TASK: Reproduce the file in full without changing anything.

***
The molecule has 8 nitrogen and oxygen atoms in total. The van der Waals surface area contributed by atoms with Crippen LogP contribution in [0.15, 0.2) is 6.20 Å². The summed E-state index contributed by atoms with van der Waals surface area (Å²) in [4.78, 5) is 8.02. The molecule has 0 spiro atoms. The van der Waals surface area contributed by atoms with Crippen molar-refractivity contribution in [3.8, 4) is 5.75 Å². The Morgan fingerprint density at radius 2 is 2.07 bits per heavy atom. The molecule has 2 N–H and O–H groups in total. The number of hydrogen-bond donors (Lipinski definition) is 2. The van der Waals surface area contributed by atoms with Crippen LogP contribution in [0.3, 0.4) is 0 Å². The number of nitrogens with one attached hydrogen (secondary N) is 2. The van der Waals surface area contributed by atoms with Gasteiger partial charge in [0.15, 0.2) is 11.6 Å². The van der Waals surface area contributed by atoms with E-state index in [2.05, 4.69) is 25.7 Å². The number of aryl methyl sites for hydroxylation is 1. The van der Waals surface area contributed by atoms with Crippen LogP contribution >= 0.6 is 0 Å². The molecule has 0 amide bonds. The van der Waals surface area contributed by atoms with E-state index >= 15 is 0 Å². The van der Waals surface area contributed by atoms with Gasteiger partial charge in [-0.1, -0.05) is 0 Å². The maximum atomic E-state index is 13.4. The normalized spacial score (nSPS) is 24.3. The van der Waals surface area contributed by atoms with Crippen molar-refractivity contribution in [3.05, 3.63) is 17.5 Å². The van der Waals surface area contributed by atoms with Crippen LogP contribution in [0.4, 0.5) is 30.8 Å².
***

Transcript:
The molecule has 8 nitrogen and oxygen atoms in total. The van der Waals surface area contributed by atoms with Crippen LogP contribution in [0.15, 0.2) is 6.20 Å². The summed E-state index contributed by atoms with van der Waals surface area (Å²) in [4.78, 5) is 8.02. The molecule has 0 spiro atoms. The van der Waals surface area contributed by atoms with Crippen molar-refractivity contribution in [3.8, 4) is 5.75 Å². The Morgan fingerprint density at radius 2 is 2.07 bits per heavy atom. The molecule has 2 N–H and O–H groups in total. The number of hydrogen-bond donors (Lipinski definition) is 2. The van der Waals surface area contributed by atoms with Crippen LogP contribution in [0.3, 0.4) is 0 Å². The number of nitrogens with one attached hydrogen (secondary N) is 2. The van der Waals surface area contributed by atoms with Gasteiger partial charge in [0.15, 0.2) is 11.6 Å². The van der Waals surface area contributed by atoms with E-state index in [2.05, 4.69) is 25.7 Å². The number of aryl methyl sites for hydroxylation is 1. The van der Waals surface area contributed by atoms with Crippen LogP contribution >= 0.6 is 0 Å². The molecule has 0 amide bonds. The van der Waals surface area contributed by atoms with E-state index >= 15 is 0 Å². The van der Waals surface area contributed by atoms with Gasteiger partial charge in [-0.1, -0.05) is 0 Å². The maximum atomic E-state index is 13.4. The normalized spacial score (nSPS) is 24.3. The van der Waals surface area contributed by atoms with Crippen molar-refractivity contribution in [3.05, 3.63) is 17.5 Å². The van der Waals surface area contributed by atoms with Crippen LogP contribution in [0.4, 0.5) is 30.8 Å².